Today, Natixis Global Asset Management released the results of a survey of 300 financial advisors that captures their attitudes on investors’ expectations and behavior, active vs. passive investing, robo advice, the impact of new regulations and the future of the industry.

The findings show that investors and advisors are miles apart in return expectations; investors expect returns 44% higher than what financial advisors say is realistic. Advisors are taking notice of the conflict; in fact 85% of advisors say their success depends on gaining a more accurate picture of their clients’ risk tolerance.

Investors Expect Returns 44% Higher Than What Financial Advisors Say is Realistic
Source: Pixabay

The survey also found:

  • 86% of financial advisors say that meeting strict regulatory and disclosure requirements are some of the biggest challenges to the growth of their business
  • 37% say they will disengage with smaller clients due to new regulations.
  • 79% say new regulations will increase costs for investors
  • 27% are planning a dramatic change within three years by selling their book of business, merging with another firm, leaving the financial industry altogether, or retiring
  • 76% say investors have a “false sense of security” about passive investing
  • 75% of advisors are using liquid alternatives to diversify client portfolios
  • The vast majority (86%) are not concerned that automated advice will make the traditional, high-touch advisory model obsolete

Investors Expect Returns 44% Higher Than What Financial Advisors Say is Realistic, According to Natixis Survey

  • Investors expect returns of 8.5% above inflation; Financial advisors say 5.9% is realistic
  • 76% of advisors say investors have a “false sense of security” about passive investing
  • 79% say new regulations will increase costs for investors
  • More than a quarter of advisors expect to sell or merge their business, leave the industry or retire in the next three years

BOSTON, Sept. 29, 2016 – Financial advisors are caught between two rocks and a hard place – clients’ mismatched performance expectations, an investing environment dominated by heightened fee sensitivity, and new regulations expected to increase costs and limit growth options, according to a study published today by Natixis Global Asset Management.

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The study found that advisors are under cost and regulatory pressure to yield to the demand for lower- cost passive investments, but 75% worry investors don’t know about or appreciate the associated risks. A significant majority feels strongly that volatility lends itself to active management. Yet it’s harder for advisors to satisfy clients, comply with new regulations, and manage a thriving practice on their own, compelling many to reinvent themselves as others exit entirely.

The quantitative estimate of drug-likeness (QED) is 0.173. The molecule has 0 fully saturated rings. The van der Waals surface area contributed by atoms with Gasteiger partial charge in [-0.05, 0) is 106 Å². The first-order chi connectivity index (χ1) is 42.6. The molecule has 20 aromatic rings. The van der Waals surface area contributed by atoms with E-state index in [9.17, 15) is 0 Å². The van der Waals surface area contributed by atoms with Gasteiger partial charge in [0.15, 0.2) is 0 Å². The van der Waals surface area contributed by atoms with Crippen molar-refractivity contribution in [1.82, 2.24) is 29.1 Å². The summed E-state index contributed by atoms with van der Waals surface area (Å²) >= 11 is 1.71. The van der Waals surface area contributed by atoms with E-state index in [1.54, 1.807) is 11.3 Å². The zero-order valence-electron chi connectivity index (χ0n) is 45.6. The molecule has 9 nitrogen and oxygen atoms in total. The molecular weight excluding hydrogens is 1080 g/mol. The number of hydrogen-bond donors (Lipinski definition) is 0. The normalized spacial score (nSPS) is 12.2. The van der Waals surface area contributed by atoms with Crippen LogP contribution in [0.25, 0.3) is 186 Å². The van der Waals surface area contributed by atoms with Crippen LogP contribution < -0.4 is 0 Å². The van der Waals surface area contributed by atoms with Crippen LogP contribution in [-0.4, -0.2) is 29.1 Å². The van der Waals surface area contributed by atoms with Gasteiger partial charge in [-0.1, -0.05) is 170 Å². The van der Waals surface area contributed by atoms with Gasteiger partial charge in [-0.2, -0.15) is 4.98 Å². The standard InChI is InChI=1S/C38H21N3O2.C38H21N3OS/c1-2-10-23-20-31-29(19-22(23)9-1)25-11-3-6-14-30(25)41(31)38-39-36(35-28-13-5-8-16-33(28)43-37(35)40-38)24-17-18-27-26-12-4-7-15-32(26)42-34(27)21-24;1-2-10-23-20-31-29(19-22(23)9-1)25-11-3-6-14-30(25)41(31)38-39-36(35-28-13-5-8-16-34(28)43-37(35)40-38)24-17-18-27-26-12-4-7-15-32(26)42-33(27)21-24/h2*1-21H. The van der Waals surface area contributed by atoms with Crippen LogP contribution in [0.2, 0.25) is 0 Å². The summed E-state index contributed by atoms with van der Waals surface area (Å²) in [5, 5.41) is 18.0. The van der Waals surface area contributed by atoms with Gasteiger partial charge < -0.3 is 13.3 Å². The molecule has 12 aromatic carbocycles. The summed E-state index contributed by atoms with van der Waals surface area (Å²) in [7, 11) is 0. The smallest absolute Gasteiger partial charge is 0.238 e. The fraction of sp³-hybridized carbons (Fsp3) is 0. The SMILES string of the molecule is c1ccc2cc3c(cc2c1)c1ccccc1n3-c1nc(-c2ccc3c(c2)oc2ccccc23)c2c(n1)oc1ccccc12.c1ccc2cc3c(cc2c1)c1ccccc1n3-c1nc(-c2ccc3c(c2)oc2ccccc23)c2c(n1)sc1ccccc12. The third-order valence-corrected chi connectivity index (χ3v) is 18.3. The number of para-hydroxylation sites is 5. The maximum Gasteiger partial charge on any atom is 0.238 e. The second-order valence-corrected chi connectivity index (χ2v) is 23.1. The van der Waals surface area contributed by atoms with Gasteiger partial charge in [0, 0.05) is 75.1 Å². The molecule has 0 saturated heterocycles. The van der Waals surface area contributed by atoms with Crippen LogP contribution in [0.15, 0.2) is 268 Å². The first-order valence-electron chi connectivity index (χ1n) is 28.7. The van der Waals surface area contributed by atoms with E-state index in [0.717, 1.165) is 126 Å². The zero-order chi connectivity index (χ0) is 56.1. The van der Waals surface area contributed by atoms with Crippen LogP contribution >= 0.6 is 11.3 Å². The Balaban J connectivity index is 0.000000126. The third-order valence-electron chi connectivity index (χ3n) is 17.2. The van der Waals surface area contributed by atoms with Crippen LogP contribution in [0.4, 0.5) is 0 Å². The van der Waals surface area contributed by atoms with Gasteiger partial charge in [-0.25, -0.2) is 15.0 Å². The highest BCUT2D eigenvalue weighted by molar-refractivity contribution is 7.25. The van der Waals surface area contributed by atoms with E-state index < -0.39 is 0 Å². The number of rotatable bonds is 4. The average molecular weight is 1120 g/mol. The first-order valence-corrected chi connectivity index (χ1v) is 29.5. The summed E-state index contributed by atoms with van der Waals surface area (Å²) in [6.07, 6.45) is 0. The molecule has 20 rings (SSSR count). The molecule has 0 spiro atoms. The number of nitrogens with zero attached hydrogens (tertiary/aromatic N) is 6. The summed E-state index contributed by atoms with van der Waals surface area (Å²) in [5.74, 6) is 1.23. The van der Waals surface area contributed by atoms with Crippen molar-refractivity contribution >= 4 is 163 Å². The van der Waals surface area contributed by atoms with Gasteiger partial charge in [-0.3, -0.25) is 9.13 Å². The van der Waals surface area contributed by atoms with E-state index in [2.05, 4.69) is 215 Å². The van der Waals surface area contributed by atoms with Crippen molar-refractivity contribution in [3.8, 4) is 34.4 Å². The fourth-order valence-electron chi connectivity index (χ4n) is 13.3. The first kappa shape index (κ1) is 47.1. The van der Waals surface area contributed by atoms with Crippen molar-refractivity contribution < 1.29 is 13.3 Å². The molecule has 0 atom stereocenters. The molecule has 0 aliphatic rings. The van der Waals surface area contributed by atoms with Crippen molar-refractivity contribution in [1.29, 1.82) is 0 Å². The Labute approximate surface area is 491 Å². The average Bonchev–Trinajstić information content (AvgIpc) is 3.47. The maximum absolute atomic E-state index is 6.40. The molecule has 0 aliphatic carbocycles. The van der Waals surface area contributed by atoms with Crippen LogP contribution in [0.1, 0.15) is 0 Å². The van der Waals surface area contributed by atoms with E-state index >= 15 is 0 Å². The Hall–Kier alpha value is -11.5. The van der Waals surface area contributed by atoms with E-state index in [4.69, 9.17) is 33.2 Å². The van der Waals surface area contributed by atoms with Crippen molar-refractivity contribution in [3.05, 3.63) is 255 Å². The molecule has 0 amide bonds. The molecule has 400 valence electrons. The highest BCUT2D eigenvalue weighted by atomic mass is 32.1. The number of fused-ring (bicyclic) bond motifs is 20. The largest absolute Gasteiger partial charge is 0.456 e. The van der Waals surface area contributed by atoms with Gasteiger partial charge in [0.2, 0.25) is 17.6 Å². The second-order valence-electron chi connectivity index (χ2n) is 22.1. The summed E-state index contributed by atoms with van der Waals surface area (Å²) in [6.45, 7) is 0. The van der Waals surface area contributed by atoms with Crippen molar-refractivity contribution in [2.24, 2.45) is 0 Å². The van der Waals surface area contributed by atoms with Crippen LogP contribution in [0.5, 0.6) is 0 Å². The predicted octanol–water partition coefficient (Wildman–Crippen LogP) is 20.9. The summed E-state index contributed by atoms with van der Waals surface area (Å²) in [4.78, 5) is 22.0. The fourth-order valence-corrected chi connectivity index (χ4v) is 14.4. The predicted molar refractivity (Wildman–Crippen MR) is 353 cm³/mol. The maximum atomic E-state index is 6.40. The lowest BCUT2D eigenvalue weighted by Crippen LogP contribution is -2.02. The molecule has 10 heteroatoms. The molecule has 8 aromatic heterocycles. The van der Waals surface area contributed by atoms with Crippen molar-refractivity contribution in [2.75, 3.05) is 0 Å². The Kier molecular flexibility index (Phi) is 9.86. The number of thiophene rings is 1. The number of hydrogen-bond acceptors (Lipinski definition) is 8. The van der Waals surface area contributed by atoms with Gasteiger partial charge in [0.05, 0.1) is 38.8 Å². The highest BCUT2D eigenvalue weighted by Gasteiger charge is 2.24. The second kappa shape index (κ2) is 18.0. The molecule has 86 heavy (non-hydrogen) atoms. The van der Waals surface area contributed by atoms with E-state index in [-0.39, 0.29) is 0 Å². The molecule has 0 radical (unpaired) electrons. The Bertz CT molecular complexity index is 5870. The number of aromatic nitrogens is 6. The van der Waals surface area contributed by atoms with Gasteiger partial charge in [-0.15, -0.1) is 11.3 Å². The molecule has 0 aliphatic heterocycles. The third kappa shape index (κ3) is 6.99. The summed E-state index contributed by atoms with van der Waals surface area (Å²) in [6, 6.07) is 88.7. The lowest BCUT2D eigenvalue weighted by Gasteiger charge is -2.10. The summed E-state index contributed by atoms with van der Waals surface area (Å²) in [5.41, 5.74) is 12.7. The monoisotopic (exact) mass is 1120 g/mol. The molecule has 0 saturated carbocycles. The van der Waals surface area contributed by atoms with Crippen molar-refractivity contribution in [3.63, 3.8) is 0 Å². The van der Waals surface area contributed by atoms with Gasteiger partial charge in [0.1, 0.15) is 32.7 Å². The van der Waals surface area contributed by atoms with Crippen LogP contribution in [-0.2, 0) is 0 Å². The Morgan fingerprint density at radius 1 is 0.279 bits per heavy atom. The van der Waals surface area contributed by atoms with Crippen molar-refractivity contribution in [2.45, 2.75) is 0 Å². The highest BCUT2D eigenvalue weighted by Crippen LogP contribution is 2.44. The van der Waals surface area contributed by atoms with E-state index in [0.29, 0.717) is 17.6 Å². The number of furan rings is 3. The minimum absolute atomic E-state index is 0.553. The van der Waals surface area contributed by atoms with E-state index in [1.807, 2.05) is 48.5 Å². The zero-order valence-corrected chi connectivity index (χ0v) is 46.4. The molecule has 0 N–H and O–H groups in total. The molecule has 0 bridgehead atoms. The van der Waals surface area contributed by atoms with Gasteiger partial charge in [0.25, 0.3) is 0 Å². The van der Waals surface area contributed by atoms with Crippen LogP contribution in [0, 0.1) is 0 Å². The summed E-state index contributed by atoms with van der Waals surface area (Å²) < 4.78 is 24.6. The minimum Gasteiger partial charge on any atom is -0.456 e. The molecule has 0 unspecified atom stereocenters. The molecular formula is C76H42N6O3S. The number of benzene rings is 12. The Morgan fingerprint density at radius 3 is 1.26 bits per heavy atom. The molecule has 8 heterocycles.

Natixis surveyed 300 U.S. financial advisors and found:

  • 27% of financial advisors are planning a dramatic change within three years by selling their book of business, merging with another firm, leaving the financial industry altogether, or retiring;
  • More than a third (37%) say they will disengage with smaller clients due to new regulations;
  • Nearly nine in 10 (86%) say that meeting strict regulatory and disclosure requirements are some of the biggest challenges to the growth of their business.

Natixis also found that managing investors’ performance expectations is a top priority for advisors, especially given that failing to do so is the No. 1 reason investors have said they leave their advisors1. Except that investors expect an average annual return of 8.5%2 above inflation, fully 44% higher than advisors say is realistic in the current market. That’s a problem, says Natixis, for an industry where dialogue between clients and their advisors has been disproportionally focused on market performance, and not enough on risk management and investor goals and behavior. In fact, 85% of advisors say their success depends on gaining a more accurate picture of their clients’ risk tolerance.

“The challenges facing financial advisors are tougher than ever, as they are asked to do more with less in an environment that seems to put low fees ahead of all other considerations, including risk management,” said John Hailer, CEO of Natixis Global Asset Management for the Americas and Asia. “We applaud the efforts of financial advisors to understand their clients’ risk tolerance and financial goals and tailor their portfolios accordingly. Low cost does not always equate to good value, and what’s lost in the big picture is the importance of professional guidance and risk management, especially in today’s complex and volatile markets.”

  1. Natixis Global Asset Management U.S. Survey of 750 Individual Investors, CoreData Research, February 2016.
  2. Natixis Global Asset Management U.S. Survey of 750 Individual Investors, CoreData Research, February 2016.

Advisors agree that active investments are a stronger choice than passive for most objectives, including generating alpha, providing risk-adjusted returns, taking advantage of short-term market movements and gaining access to alternatives and exposure to uncorrelated assets. Still, one of the reasons advisors use passive investments is because clients prefer them and because they’re less costly. Another 43% of advisors say they use passive investments because there are so many active managers who are really ‘closet indexing.’ For advisors, the challenge is striking the right balance between clients’ interest in passive investments and the best way to help them achieve their investment goals.

Demonstrating Value Beyond Asset Allocation

Eighty-seven percent of advisors say their success depends on their ability to demonstrate value beyond asset allocation and portfolio construction. This may be because clients’ progress toward goals can be easily undermined by what advisors say are the three biggest mistakes investors continue to make: Letting emotions drive investment decisions, setting unrealistic return expectations and focusing too much on short-term market movements.

Managing volatility